Excellent learning and peer-to-peer networking opportunities with a cross-section of the nuclear industry.
The world’s first certified professional development programme for individuals in nuclear security management.
An extensive archive of information on nuclear security, both from WINS and from external sources.
Helping licensees assess the maturity of their security programme and measure their security culture effectiveness.
We thought it would be interesting to learn more about just who our 5,000th member is. Her name is Ms Florence Bloise, and she is a cross-functional manager in the Security Services Department of the Cadarache Energy Research Centre, which is located about forty kilometres north of Aix-en-Provence, France.
Cadarache is the largest research and development centre for low carbon energies in Europe. The site hosts 21 basic nuclear installations and is accessed by approximately 5,000 people per day, including 2,400 employees from the French Alternative Energies and Atomic Energy Commission (CEA).
The Cadarache Centre’s activities are spread over several research and development platforms on both nuclear energy (fission and fusion) and alternative energies (biomass, bioenergy and photovoltaic and thermodynamic solar power).
Ms Bloise is responsible for implementing and improving the quality management system of the Local Safety and Security Service (FLS), which is in charge of ensuring 24/7 site safety and security. She also advises in the fields of chemical and biological risk, transport of hazardous goods, nuclear safety, crisis management, physical protection of installations, and nuclear material accounting and control.
Before joining the FLS, Ms Bloise held various positions at the Cadarache site, from working in the fields of operation, safety and security of nuclear installations to site management within the Quality, Security and Environment Unit.
‘I am very proud to be working at a nuclear research centre like Cadarache that has such a high level of expertise in nuclear safety and security.’
Ms Bloise’s first experience in the nuclear security field, particularly regarding physical protection requirements, was through her position as manager of risks associated with the presence of nuclear materials and the operation of the nuclear facilities she was assigned to. She also took part in crisis management exercises, which allowed her to understand the importance of an integrated approach to safety and security.
‘I have been aware of the importance of security for some time, not least since the recent attacks in France, and of the crucial role it plays in supporting the CEA’s missions and ensuring that the findings of the company’s research programmes are passed on to all French people.’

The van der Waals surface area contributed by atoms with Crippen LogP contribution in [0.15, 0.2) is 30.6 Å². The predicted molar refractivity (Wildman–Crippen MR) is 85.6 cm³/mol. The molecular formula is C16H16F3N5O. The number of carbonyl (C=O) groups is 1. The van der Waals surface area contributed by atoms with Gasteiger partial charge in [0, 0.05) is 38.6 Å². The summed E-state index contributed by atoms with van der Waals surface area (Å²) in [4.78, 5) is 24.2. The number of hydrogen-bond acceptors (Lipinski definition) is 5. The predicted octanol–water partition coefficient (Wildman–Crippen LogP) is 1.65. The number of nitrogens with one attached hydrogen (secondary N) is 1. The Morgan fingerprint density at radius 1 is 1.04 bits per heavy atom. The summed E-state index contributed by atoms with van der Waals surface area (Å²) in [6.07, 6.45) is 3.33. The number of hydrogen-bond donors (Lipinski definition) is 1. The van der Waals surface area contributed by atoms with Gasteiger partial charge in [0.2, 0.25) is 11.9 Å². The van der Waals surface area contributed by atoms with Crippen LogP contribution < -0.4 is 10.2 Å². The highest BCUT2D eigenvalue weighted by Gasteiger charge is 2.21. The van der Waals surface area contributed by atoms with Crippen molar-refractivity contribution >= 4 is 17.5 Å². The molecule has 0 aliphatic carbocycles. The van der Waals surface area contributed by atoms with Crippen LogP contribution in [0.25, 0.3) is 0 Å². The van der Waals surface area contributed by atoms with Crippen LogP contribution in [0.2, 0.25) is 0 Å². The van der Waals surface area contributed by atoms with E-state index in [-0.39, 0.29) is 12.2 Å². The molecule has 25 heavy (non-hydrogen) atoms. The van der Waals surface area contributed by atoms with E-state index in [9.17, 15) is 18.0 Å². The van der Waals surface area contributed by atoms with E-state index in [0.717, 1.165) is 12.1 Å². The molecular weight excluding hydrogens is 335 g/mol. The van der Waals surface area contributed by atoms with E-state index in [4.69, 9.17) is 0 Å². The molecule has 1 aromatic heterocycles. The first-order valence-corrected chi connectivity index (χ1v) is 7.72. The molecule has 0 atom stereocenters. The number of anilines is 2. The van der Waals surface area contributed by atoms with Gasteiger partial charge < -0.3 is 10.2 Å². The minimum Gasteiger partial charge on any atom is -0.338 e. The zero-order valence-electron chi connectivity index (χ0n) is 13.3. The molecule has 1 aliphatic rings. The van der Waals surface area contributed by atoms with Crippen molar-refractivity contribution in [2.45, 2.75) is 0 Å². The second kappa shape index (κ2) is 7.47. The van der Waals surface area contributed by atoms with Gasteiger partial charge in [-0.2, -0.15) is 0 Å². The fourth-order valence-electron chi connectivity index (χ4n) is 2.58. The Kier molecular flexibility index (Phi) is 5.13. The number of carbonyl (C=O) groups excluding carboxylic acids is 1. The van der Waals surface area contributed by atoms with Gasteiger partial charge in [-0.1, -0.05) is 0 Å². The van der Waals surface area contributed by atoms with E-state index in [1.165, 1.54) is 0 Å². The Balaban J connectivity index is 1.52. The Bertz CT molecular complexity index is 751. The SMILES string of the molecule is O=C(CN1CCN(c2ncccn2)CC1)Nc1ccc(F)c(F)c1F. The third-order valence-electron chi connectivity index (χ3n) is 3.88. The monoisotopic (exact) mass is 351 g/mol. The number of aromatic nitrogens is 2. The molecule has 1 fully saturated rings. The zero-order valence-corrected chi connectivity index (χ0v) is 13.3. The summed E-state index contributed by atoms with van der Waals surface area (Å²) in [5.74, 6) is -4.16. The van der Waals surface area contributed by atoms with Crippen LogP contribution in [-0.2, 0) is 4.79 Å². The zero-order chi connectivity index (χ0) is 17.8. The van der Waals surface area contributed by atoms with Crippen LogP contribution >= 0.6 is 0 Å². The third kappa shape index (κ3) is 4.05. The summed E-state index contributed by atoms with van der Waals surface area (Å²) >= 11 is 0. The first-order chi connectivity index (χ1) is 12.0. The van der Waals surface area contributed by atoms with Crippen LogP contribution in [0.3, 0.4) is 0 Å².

Management of the Cadarache Centre became involved in a seminar (The Role of the Security Department during a Nuclear Safety Accident) that WINS organized in October 2018 in Aix-en-Provence and asked its experts to participate in it. Ms Bloise and one of her colleagues were also asked to give presentations about the Centre’s activities on security and crisis management.
To prepare as fully as possible, Ms Bloise read various WINS publications. She decided to became a WINS member to deepen her knowledge about security, exchange ideas on security issues, and share good practices in this field.
‘I was delighted to take part in the seminar,’ Ms Bloise said, ‘because it allowed me to meet other experts with similar profiles to mine and to exchange ideas on our respective practices.’
Becoming a WINS member also allows her to continue the discussions after the seminar, to receive new WINS publications, and to keep up-to-date with upcoming WINS activities that may be of interest to her.
Ms Bloise’s participation in the seminar and commitment within WINS also provides an opportunity to help raise the profile of women in nuclear security which, along with technical and managerial roles within the nuclear industry, remains a largely male-dominated sector.
Yet Ms Bloise believes that women have demonstrated their skills and found their place alongside their male counterparts for a long time now in technical, managerial and crisis management roles in the nuclear industry and elsewhere.
Ms Bloise explains that women are able to express their ideas diplomatically and patiently in all areas, including nuclear security. She also emphasises, however, that animosity has no gender and that many criminal or terrorist acts are committed by women, particularly in ways that are unusual or little-known. It is therefore essential to have different perspectives on the analysis of nuclear safety and security and to include women in exercise scenarios.
‘I encourage women to get more involved in the field of nuclear security because it is highly beneficial to work in mixed teams and there is nothing standing in their way.’
We want to thank Ms Bloise for her interest in WINS and for becoming a member, and we look forward to the valuable contributions her knowledge, skills and expertise will make to our membership.
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